How to Read Nonfiction Like a Professor: A Smart, Irreverent Guide to Biography, History, Journalism, Blogs, and Everything in Between by Thomas C. Foster
I really love this series, the “How to Read” books. Foster has also written How to Read Literature Like a Professor. In this book, he tackles a variety of mediums and examines how one can access accurate information, how to discern truthful material, and how to read and think critically about what we see. He writes about general guidelines for nonfiction, but then also looks at different genres and social media. This is a great primer for everyone, especially now.
Craft in the Real World: Rethinking Fiction Writing and Workshopping by Matthew Salesses
Today’s writing workshop model was created by white men, decades ago. Craft has been defined ever since by those cultural values and approach. Salesses not only looks at the traditional workshop model, but also craft itself, and turns it inside out, questioning everything and setting forth new ways of teaching and writing that are more inclusive and welcoming. He even suggests new ways of grading, new approaches to syllabi, and new ways of looking at not only your writing, but that of your students, as well. Every writing professor, not just fiction ones, should read this.
The Anti-Racist Writing Workshop: How to Decolonize the Creative Classroom by Felicia Rose Chavez
Although this is more of a hands-on book for teachers, it’s also a great read for students. Politics are alive and well in writing programs, and Chavez writes about ways the writing classroom can be dismantled and changed to be more inclusive and encouraging for writers of color and other marginalized students. Chavez draws on her own experiences as a student and professor, combining memoir and practical guidance to help teachers implement her strategies. Things discussed include looking at our biases, what teaching model we use, the students that are recruited and accepted into the program, and how we encourage (or not) discussion and self-advocacy. Change is possible — and necessary — and this book is a strong guide for moving forward.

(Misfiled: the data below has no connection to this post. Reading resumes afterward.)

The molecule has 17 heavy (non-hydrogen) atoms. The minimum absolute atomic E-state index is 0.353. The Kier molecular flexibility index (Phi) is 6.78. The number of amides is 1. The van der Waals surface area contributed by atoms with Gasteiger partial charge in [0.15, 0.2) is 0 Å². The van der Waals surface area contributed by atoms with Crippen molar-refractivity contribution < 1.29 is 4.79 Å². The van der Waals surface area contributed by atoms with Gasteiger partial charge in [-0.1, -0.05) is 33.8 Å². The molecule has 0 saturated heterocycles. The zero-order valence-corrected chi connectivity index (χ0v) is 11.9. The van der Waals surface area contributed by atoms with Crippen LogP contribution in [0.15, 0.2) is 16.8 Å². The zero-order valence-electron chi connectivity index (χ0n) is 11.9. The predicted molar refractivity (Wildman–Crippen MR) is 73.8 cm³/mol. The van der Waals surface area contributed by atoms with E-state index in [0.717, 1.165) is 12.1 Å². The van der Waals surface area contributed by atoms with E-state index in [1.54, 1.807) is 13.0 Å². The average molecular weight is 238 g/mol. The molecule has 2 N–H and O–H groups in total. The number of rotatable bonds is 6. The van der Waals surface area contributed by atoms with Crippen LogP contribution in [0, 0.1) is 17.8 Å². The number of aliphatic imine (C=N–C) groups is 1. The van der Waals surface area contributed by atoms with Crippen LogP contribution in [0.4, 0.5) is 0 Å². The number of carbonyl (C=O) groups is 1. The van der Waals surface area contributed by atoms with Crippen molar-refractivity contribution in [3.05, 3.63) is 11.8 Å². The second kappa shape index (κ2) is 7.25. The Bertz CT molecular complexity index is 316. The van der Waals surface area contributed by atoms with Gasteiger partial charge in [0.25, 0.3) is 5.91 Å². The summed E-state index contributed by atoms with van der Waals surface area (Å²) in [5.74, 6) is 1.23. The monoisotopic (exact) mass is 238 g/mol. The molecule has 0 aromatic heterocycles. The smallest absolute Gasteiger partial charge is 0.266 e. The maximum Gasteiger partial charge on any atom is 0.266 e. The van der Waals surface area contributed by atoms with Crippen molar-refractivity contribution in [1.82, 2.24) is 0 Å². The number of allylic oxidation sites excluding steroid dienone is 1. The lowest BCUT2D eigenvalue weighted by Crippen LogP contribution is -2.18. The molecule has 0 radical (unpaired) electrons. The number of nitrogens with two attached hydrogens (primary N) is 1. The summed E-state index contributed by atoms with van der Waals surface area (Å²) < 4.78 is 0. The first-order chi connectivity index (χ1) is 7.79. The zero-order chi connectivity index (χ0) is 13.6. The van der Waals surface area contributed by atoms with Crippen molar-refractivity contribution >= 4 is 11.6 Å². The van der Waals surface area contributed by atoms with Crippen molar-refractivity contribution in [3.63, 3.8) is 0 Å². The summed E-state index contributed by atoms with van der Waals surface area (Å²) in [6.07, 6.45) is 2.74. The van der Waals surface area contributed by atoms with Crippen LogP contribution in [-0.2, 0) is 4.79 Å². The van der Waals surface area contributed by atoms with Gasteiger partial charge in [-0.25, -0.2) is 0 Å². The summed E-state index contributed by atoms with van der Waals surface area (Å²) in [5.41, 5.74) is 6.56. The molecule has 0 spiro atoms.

Writing Down the Bones: Freeing the Writer Within by Natalie Goldberg
I first read this book long before I ever thought about attending a writing program. One of the best things about the book is that it’s informal and not stuffily academic. She values creativity and taking risks, while also addressing craft, word choice, self-doubt, and even where to write! Goldberg is also a Zen practitioner, and this is evident in her writing style and the spiritual way she approaches writing.
The Art of Death: Writing the Final Story by Edwidge Danticat
Writing about death, whether fictional or true, can be tricky, and Danticat discusses both writing about death as well as her own experience of losing her mother in this book. She writes about her personal experience with the illness and dying process, and also looks at how other writers have written about death and dying. Mixing criticism and memoir, Danticat shows the reader how to write well about these issues, making this an interesting look at language and what it can convey.